The government has announced the ease of doing business as among its top priorities. For this a number of amendments to the Companies Act are required but can only be achieved with the approval of Parliament. Experience suggests that this is not likely to be an easy task given the manner in which Parliamentary proceedings have been stalled over the past several months and the passage of important Bills, especially GST, delayed. It is, however, good news that the Opposition has agreed to the passage of some of the Bills. The government's commitment on fiscal consolidation is also excellent news. All this impacts the way in which India is perceived by foreign investors.
A pro-poor Budget does not work without an economic liberalization programme that attracts domestic and foreign investment coupled with expenditure in the social sector.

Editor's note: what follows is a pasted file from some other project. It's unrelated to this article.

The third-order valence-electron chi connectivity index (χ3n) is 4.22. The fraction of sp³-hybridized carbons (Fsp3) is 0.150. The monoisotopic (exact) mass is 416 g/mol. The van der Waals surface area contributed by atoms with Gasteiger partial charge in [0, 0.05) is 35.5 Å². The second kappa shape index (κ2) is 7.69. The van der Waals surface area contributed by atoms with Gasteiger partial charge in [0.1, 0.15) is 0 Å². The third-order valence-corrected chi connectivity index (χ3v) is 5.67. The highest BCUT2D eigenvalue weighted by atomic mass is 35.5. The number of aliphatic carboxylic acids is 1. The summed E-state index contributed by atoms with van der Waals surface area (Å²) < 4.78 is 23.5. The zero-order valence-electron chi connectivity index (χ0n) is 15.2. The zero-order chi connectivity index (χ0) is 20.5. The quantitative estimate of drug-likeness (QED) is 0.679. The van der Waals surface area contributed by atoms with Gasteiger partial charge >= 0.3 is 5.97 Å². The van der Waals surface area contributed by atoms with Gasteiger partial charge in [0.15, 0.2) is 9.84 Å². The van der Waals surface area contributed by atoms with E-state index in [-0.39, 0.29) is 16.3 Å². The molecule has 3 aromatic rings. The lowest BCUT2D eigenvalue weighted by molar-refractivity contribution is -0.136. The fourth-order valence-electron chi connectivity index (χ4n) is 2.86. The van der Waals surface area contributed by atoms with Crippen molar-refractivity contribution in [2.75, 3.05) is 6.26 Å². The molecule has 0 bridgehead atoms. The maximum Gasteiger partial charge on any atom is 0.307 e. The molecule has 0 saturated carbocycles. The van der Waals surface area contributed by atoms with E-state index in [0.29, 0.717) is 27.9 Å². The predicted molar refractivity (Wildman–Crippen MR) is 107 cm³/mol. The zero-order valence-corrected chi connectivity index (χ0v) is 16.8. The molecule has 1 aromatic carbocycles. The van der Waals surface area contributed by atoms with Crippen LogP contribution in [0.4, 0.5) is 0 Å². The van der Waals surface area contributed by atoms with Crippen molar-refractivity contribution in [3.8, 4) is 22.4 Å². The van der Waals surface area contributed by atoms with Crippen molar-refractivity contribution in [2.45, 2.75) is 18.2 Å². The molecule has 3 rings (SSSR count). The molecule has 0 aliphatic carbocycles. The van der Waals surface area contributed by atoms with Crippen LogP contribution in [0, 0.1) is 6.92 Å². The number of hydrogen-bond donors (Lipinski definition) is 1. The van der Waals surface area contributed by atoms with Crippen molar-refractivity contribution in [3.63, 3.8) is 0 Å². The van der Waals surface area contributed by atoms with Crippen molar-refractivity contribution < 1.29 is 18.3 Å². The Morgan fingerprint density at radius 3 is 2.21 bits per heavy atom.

Two important challenges confront all governments: first, the ability to spend allocations and ensure that the funds reach the intended beneficiaries and, second, to see the budgetary exercise as being in conjunction with a series of other enabling executive actions. For transformative change to take place in the Indian economy, tough economic reforms are required. A pro-poor Budget does not work without an economic liberalization programme that attracts domestic and foreign investment coupled with expenditure in the social sector. Simultaneously, the government needs to visibly demonstrate political will in tackling corruption at all levels, especially the connivance between local politicians, law enforcers, contractors and the multiple gatekeepers who thrive on speed money. Unless corruption is addressed, investors will not back the India story.
A dream Budget is one that can be implemented. At the end of the day, a Budget and its implementation need to be seen as setting the tone for inclusive growth in a country where the Mars mission and farmer suicides are a grim reality and take place simultaneously. Unless this is a collective end-objective, India will again represent the inability to deliver on aspirations. Yet again, the people would have lost.
[Amit Dasgupta, a former diplomat, heads the Mumbai campus of the SP Jain School of Global Management]